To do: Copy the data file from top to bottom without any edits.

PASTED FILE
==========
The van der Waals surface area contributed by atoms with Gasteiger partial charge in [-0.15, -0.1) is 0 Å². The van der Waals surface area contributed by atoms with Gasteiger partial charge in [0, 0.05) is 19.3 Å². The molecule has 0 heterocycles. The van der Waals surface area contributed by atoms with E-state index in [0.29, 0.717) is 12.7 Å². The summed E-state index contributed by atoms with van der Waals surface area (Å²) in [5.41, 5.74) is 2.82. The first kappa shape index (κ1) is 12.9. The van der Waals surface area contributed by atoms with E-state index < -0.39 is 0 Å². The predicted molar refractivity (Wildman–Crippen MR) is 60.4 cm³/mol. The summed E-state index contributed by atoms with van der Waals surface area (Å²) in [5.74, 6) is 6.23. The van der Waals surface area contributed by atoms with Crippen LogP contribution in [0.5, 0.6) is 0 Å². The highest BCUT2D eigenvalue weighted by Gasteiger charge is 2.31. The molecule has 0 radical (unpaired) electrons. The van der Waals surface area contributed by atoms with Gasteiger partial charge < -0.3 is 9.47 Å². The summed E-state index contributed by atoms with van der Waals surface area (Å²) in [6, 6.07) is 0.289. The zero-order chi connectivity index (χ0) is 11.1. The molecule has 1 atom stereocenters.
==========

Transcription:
The van der Waals surface area contributed by atoms with Gasteiger partial charge in [-0.15, -0.1) is 0 Å². The van der Waals surface area contributed by atoms with Gasteiger partial charge in [0, 0.05) is 19.3 Å². The molecule has 0 heterocycles. The van der Waals surface area contributed by atoms with E-state index in [0.29, 0.717) is 12.7 Å². The summed E-state index contributed by atoms with van der Waals surface area (Å²) in [5.41, 5.74) is 2.82. The first kappa shape index (κ1) is 12.9. The van der Waals surface area contributed by atoms with E-state index < -0.39 is 0 Å². The predicted molar refractivity (Wildman–Crippen MR) is 60.4 cm³/mol. The summed E-state index contributed by atoms with van der Waals surface area (Å²) in [5.74, 6) is 6.23. The van der Waals surface area contributed by atoms with Crippen LogP contribution in [0.5, 0.6) is 0 Å². The highest BCUT2D eigenvalue weighted by Gasteiger charge is 2.31. The molecule has 0 radical (unpaired) electrons. The van der Waals surface area contributed by atoms with Gasteiger partial charge < -0.3 is 9.47 Å². The summed E-state index contributed by atoms with van der Waals surface area (Å²) in [6, 6.07) is 0.289. The zero-order chi connectivity index (χ0) is 11.1. The molecule has 1 atom stereocenters.